Hailed as the largest free arts festival in the country, Baltimore’s annual street fair always takes place amid the season’s hottest days – in mid-July our Baltimore weather is usually sunny and scorchingly hot. By contrast, yesterday’s Artscape weather was cool and rainy. The temperature never rose above the mid 60s. In fact, the free hand-fans, in short supply last year, were piled on tables unwanted in downtown Baltimore on Saturday. Misting tents, always popular during Artscape, went unused, and the bands headlining several stages on three streets closed to vehicular traffic for the fair had to get used to the idea that they were going to be performing on a wet stage, clothes soaked to their skin, their huge speakers and other electronic equipment tightly wrapped in black garbage bags to help keep moisture at bay.
It was unusual to stride among the throngs while dodging umbrellas. In fact, there were no throngs when I arrived on the scene in early afternoon. As the day progressed, however, it became evident that people were intent on coming out to enjoy the festival despite the rain, and by the time I departed around 5:00 p.m., this year’s Artscape looked almost as busy as any other’s.
Knowing I would possibly be facing some deep mud puddles, I chose a comfortable black cotton jumpsuit by Champagne with narrow pant-legs reaching just to the ankles in order to avoid having my hemlines soak up water from the wet streets in a wicking effect. I cinched the vintage one-piece with a wide, stretchy black belt from Target and chose comfy bronze and black walking sandals by Limited Collection, which I bought at Dunnes department store in Ireland a few weeks ago when my luggage failed to arrive in Dublin when I did. To my simple ensemble I added only a black beaded choker which I found on the pavement in a parking lot several years ago, some simple crystal and black earrings, and a stretchy bracelet of black stones.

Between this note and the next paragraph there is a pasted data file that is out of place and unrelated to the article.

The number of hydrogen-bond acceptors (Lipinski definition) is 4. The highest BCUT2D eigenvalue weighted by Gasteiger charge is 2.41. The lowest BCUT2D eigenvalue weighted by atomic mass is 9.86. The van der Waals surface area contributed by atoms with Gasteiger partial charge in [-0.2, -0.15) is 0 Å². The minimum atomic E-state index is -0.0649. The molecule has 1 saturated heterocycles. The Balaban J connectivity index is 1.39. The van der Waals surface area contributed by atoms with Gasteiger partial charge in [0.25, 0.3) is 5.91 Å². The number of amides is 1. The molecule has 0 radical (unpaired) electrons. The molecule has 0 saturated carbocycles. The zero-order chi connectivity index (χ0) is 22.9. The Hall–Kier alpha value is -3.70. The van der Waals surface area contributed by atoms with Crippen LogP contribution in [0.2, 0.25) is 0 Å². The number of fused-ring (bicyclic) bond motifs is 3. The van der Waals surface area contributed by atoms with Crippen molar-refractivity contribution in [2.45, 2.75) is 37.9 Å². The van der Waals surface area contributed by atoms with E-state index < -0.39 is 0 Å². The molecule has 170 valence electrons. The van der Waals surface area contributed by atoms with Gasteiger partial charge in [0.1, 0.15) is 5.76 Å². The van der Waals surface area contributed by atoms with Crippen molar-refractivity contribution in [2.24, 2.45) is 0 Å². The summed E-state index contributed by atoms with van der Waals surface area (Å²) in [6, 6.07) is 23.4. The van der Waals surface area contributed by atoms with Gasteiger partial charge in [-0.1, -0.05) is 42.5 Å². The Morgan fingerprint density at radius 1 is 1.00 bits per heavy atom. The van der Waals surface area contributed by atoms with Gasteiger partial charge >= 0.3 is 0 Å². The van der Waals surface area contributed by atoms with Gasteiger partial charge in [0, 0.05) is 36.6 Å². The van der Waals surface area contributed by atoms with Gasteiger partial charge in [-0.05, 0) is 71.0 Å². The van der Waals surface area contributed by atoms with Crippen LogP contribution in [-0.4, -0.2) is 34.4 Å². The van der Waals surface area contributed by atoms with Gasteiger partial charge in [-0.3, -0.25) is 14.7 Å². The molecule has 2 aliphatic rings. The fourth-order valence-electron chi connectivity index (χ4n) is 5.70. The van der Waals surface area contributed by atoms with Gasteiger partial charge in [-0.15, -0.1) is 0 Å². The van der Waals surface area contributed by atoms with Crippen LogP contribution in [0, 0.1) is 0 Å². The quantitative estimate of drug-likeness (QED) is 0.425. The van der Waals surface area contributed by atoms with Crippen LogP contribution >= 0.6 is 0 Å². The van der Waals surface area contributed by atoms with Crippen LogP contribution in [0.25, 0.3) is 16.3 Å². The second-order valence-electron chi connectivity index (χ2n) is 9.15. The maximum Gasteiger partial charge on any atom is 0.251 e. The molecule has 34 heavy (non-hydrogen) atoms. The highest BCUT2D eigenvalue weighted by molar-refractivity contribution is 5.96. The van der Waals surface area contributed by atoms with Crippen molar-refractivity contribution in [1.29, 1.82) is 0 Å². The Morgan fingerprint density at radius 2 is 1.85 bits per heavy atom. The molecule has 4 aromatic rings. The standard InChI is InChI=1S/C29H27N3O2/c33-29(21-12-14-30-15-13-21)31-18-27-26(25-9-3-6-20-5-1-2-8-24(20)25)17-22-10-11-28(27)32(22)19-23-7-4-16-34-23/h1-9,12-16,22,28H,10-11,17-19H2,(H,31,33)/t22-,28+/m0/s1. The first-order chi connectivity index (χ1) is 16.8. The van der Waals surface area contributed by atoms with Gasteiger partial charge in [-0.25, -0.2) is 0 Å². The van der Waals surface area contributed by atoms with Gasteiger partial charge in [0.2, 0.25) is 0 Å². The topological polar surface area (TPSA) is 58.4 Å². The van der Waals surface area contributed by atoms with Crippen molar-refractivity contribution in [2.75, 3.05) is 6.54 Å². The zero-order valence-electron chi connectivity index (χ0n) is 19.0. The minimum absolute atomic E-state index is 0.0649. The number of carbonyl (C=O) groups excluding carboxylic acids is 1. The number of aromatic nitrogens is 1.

The festival was lots of fun. I amused myself by climbing a ladder to channel my inner "Yeti", then admired a sixteen-foot tall metal sculpture, by Christian Restow, of an animatronic, radio-controlled face connected to levers that the public could manipulate to change the sculpture’s expressions. And I was thrilled when, while perusing the exhibits on display in the gallery of the esteemed Maryland Institute College of Art, whose campus lies at the heart of Artscape, a MICA student said she absolutely loved my jumpsuit. Good to know my vintage clothing is capable of rave reviews by the most avant-garde of emerging artists.
I spent my hard-earned pennies on a delightful jeweled bug pin by Baltimore artist Rick Shelley to add to my collection of his whimsical artwork. But the highlight of the day had to be when I succumbed to the lure of a gorgeous necklace of orange branch coral, freshwater pearls, blister pearls and Swarovski crystals handmade by Lisa Davin of Dzyns by Lisa, exhibiting far from her home in Hollywood, Florida (http://www.designsbylisajewelry.com/). This standout piece is going to look super paired with a simple collared shirt or a knockout dress. I can hardly wait to wear it somewhere!